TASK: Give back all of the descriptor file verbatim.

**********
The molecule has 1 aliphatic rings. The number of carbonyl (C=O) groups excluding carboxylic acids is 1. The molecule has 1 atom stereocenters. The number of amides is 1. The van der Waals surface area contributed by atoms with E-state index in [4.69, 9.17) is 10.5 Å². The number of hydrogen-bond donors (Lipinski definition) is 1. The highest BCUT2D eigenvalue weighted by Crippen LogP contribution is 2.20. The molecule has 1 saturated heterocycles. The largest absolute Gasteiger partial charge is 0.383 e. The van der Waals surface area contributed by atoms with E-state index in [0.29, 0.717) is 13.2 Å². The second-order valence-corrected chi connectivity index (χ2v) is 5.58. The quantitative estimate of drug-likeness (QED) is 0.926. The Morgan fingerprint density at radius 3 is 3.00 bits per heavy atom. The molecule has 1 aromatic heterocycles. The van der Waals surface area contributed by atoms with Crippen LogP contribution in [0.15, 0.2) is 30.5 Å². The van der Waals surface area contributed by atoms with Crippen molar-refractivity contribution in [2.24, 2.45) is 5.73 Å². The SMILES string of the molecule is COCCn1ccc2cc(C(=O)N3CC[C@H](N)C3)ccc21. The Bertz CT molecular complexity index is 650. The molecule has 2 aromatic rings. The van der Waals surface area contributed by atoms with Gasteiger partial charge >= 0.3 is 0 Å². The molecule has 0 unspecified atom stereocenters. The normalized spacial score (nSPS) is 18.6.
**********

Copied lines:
The molecule has 1 aliphatic rings. The number of carbonyl (C=O) groups excluding carboxylic acids is 1. The molecule has 1 atom stereocenters. The number of amides is 1. The van der Waals surface area contributed by atoms with E-state index in [4.69, 9.17) is 10.5 Å². The number of hydrogen-bond donors (Lipinski definition) is 1. The highest BCUT2D eigenvalue weighted by Crippen LogP contribution is 2.20. The molecule has 1 saturated heterocycles. The largest absolute Gasteiger partial charge is 0.383 e. The van der Waals surface area contributed by atoms with E-state index in [0.29, 0.717) is 13.2 Å². The second-order valence-corrected chi connectivity index (χ2v) is 5.58. The quantitative estimate of drug-likeness (QED) is 0.926. The Morgan fingerprint density at radius 3 is 3.00 bits per heavy atom. The molecule has 1 aromatic heterocycles. The van der Waals surface area contributed by atoms with Crippen LogP contribution in [0.15, 0.2) is 30.5 Å². The van der Waals surface area contributed by atoms with Crippen molar-refractivity contribution in [2.24, 2.45) is 5.73 Å². The SMILES string of the molecule is COCCn1ccc2cc(C(=O)N3CC[C@H](N)C3)ccc21. The Bertz CT molecular complexity index is 650. The molecule has 2 aromatic rings. The van der Waals surface area contributed by atoms with Gasteiger partial charge >= 0.3 is 0 Å². The molecule has 0 unspecified atom stereocenters. The normalized spacial score (nSPS) is 18.6.